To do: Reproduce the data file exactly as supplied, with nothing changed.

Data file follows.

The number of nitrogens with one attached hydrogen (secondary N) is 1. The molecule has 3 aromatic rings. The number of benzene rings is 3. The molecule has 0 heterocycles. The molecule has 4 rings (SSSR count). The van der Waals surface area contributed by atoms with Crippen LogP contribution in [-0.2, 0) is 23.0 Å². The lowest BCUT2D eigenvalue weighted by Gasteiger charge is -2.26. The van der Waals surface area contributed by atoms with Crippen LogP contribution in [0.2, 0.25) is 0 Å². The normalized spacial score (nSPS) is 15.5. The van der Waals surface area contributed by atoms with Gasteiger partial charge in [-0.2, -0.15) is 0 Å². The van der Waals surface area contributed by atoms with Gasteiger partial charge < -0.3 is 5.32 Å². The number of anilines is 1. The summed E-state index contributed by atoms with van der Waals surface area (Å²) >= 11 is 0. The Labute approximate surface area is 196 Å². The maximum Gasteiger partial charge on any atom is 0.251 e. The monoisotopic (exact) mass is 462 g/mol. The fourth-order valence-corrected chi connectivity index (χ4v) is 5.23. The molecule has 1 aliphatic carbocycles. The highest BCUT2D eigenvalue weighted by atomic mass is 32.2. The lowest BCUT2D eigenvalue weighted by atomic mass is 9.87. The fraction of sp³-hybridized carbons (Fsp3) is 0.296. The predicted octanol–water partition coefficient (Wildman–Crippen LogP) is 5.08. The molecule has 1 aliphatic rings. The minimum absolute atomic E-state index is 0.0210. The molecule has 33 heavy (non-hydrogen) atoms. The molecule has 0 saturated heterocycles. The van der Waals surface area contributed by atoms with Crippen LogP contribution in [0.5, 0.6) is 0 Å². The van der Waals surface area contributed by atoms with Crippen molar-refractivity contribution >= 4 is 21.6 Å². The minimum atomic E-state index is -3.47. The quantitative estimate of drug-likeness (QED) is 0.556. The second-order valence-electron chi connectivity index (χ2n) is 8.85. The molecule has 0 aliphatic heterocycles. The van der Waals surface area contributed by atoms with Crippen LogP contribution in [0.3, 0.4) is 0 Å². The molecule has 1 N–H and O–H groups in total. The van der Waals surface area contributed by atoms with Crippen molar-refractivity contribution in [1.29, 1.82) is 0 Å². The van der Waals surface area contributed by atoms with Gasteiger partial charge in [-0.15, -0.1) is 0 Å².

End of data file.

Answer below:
The number of nitrogens with one attached hydrogen (secondary N) is 1. The molecule has 3 aromatic rings. The number of benzene rings is 3. The molecule has 0 heterocycles. The molecule has 4 rings (SSSR count). The van der Waals surface area contributed by atoms with Crippen LogP contribution in [-0.2, 0) is 23.0 Å². The lowest BCUT2D eigenvalue weighted by Gasteiger charge is -2.26. The van der Waals surface area contributed by atoms with Crippen LogP contribution in [0.2, 0.25) is 0 Å². The normalized spacial score (nSPS) is 15.5. The van der Waals surface area contributed by atoms with Gasteiger partial charge in [-0.2, -0.15) is 0 Å². The van der Waals surface area contributed by atoms with Gasteiger partial charge < -0.3 is 5.32 Å². The number of anilines is 1. The summed E-state index contributed by atoms with van der Waals surface area (Å²) >= 11 is 0. The Labute approximate surface area is 196 Å². The maximum Gasteiger partial charge on any atom is 0.251 e. The monoisotopic (exact) mass is 462 g/mol. The fourth-order valence-corrected chi connectivity index (χ4v) is 5.23. The molecule has 1 aliphatic carbocycles. The highest BCUT2D eigenvalue weighted by atomic mass is 32.2. The lowest BCUT2D eigenvalue weighted by atomic mass is 9.87. The fraction of sp³-hybridized carbons (Fsp3) is 0.296. The predicted octanol–water partition coefficient (Wildman–Crippen LogP) is 5.08. The molecule has 1 aliphatic rings. The minimum absolute atomic E-state index is 0.0210. The molecule has 33 heavy (non-hydrogen) atoms. The molecule has 0 saturated heterocycles. The van der Waals surface area contributed by atoms with Crippen LogP contribution in [0.5, 0.6) is 0 Å². The van der Waals surface area contributed by atoms with Crippen molar-refractivity contribution >= 4 is 21.6 Å². The minimum atomic E-state index is -3.47. The quantitative estimate of drug-likeness (QED) is 0.556. The second-order valence-electron chi connectivity index (χ2n) is 8.85. The molecule has 0 aliphatic heterocycles. The van der Waals surface area contributed by atoms with Crippen LogP contribution in [0.3, 0.4) is 0 Å². The molecule has 1 N–H and O–H groups in total. The van der Waals surface area contributed by atoms with Crippen molar-refractivity contribution in [1.29, 1.82) is 0 Å². The van der Waals surface area contributed by atoms with Gasteiger partial charge in [-0.15, -0.1) is 0 Å².